That was June of 1980 and it took me until October to get up enough courage to tell the guys I was leaving. That and leaving my wife (see below) was the toughest thing I ever had to do. I called a band meeting and told the guys that I was going to leave the music biz and that they could hire another guitar player and keep going. They all decided not to go on. We had contracts booked until the end of December. Our last gig was 3 weeks at the Bonaventure Hotel in downtown Los Angeles. They had a beautiful, small showroom, similar to ones in Las Vegas. 12/31/1980 was our last performance. I cannot tell you how hard it was to perform our shows that night. It was all a blur. I don’t remember a thing. The first week in January 1981, I started to look in the paper for a sales job. Someone suggested to me that maybe I could pursue that as an occupation. It took me a few months to find a job and got hired by an insurance company, no salary, commission only. I HATED IT. It lasted about a month. Then I got hired by an office equipment company called Pitney Bowes. While I was in training, my marriage imploded and I moved out. I’d lost my identity/career in music and my family. I hit rock bottom. To this day, I don’t know how I made it through. I sold all of my instruments and equipment and could not bear to listen to the radio. We’re in the 80’s now and it was a long way from Windy City Soul.
How did you cope?
It was tough. That first year, one day I was in the field driving my 1966, blue VW Bug and making cold calls on companies. I was trying to sell them a copier. After an appointment, I got in my car and accidentally turned on the radio. “Kind of A Drag” came on. The tears started streaming down my face and I had to pull the car over to the curb. I broke down and cried. What had I become? Day by day, month-by-month, year-by-year, I slowly re-invented myself. I learned to accept this new identify I had to take on in order to survive. I still had a son I was responsible for. I couldn’t relate to the music that was popular and didn’t want any part of it.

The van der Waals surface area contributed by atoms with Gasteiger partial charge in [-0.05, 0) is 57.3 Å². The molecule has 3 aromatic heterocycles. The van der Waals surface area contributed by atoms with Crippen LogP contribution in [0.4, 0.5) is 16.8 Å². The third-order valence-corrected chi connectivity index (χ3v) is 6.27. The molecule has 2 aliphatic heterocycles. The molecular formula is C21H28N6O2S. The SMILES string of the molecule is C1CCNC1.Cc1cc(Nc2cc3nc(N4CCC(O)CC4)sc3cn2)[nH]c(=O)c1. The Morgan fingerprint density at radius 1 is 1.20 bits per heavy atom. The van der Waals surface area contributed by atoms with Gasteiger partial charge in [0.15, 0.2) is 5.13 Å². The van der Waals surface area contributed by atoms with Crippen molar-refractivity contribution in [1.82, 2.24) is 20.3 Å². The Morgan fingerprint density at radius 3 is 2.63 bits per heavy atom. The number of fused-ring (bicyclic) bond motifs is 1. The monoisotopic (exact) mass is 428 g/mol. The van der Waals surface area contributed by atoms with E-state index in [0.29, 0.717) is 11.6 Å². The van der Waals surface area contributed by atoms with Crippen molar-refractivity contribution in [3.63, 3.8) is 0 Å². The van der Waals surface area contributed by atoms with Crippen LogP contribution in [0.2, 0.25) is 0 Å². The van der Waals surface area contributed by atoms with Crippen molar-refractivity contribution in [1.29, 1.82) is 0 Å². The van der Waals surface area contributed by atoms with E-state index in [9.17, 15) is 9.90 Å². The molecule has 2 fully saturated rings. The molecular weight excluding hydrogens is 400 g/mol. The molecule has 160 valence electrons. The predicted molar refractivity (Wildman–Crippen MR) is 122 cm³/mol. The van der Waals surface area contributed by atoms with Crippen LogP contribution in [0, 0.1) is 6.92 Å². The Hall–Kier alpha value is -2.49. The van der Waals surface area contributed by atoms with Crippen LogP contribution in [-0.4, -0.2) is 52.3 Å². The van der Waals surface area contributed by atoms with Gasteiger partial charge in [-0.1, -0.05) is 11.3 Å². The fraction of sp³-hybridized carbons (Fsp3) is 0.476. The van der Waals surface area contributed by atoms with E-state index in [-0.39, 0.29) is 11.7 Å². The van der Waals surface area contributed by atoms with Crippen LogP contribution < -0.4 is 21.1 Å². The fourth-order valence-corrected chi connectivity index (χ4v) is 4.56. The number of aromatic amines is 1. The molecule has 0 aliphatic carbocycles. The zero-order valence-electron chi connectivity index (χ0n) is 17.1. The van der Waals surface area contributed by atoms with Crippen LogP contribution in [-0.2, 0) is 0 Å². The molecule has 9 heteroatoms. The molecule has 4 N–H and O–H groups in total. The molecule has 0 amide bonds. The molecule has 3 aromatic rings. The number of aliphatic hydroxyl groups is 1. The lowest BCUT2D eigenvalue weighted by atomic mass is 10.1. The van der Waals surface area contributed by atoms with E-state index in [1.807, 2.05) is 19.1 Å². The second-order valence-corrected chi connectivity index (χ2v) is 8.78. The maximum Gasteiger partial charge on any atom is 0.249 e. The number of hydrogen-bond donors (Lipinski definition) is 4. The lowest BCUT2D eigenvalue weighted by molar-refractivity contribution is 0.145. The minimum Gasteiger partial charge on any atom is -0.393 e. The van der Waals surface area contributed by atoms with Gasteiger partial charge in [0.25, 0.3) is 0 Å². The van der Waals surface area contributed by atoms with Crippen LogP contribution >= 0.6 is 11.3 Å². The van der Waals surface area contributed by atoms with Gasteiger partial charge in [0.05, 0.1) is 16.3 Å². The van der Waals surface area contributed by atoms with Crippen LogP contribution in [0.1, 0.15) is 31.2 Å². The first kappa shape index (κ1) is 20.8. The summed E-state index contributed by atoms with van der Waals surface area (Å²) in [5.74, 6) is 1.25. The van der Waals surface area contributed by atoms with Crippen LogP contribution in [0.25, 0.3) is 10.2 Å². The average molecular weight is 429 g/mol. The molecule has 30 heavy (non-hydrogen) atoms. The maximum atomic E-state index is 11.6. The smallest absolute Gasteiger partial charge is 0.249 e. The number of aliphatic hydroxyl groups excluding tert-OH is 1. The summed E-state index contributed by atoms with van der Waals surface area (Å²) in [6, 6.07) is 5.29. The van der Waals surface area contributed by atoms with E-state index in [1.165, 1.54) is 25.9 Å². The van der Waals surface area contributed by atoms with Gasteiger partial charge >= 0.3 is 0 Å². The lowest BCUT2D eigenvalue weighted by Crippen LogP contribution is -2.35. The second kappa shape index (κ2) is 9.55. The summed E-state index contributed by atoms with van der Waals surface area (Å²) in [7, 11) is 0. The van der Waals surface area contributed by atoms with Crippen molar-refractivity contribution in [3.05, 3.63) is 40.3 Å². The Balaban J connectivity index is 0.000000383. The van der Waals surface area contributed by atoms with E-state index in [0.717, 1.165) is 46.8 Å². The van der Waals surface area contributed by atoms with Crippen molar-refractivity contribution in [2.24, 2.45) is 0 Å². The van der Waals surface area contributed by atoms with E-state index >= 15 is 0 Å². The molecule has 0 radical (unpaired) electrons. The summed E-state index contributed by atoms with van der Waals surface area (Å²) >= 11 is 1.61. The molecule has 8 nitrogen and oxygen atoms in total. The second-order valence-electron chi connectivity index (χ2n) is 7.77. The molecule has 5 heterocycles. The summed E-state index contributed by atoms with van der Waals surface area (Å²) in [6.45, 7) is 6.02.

When and why did you decide to make a comeback? And when it came to the crunch why did you decide to resurrect the Chicago soul sound of the 60s?
I didn’t really think about making a comeback. When Amy Winehouse came on the scene, I became hopeful that there was still an audience out there that would appreciate classic soul music from the 60’s. She led me to Sharon Jones & The Dap Kings, because Amy had recorded in their studio in Brooklyn. I started to write songs again but not thinking anything would happen. Five years ago, I did an interview on a local public radio station for a show called “Rock n’ Roll Stories”. Tom Waldman ,(left) the creator and writer of the show, interviewed song writers every week. His guests were, Charles Wright from Watts 103rd Street Band, Lonnie Jordan from WAR, etc. After I did the show, he told me that he’d written a 1960’s musical called “East Side Heartbeats” and would I be interested in writing a song for the play? I ended up writing all the songs for the play. The play had two very successful SOLD-OUT runs. That little success lit the fire under me to write songs again. I learned that a writer should only write what he knows. I knew the music I grew up with. I lived and breathed Windy City Soul. Listening to the music of the vintage soul artists that are out there, I didn’t really hear a lot of Chicago influenced soul music. I do hear a lot of southern soul, Stax/Volt, James Brown, funk and a little Philly Soul. I thought this is a niche that nobody has tapped into.